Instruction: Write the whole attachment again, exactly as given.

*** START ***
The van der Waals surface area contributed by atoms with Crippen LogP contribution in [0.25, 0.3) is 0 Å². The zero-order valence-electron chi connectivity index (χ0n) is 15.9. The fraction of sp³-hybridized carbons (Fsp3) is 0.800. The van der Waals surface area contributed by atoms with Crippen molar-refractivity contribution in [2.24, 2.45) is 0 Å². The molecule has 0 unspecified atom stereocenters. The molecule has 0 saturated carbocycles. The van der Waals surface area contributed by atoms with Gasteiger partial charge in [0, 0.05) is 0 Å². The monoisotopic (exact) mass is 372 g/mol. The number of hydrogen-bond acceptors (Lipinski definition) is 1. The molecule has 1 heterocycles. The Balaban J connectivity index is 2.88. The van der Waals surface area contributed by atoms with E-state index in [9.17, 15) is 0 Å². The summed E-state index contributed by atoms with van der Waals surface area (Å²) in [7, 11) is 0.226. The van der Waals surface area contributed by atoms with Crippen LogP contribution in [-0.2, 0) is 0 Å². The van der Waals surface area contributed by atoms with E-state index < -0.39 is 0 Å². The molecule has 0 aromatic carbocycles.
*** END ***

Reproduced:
The van der Waals surface area contributed by atoms with Crippen LogP contribution in [0.25, 0.3) is 0 Å². The zero-order valence-electron chi connectivity index (χ0n) is 15.9. The fraction of sp³-hybridized carbons (Fsp3) is 0.800. The van der Waals surface area contributed by atoms with Crippen molar-refractivity contribution in [2.24, 2.45) is 0 Å². The molecule has 0 unspecified atom stereocenters. The molecule has 0 saturated carbocycles. The van der Waals surface area contributed by atoms with Gasteiger partial charge in [0, 0.05) is 0 Å². The monoisotopic (exact) mass is 372 g/mol. The number of hydrogen-bond acceptors (Lipinski definition) is 1. The molecule has 1 heterocycles. The Balaban J connectivity index is 2.88. The van der Waals surface area contributed by atoms with E-state index in [9.17, 15) is 0 Å². The summed E-state index contributed by atoms with van der Waals surface area (Å²) in [7, 11) is 0.226. The van der Waals surface area contributed by atoms with Crippen LogP contribution in [-0.2, 0) is 0 Å². The van der Waals surface area contributed by atoms with E-state index < -0.39 is 0 Å². The molecule has 0 aromatic carbocycles.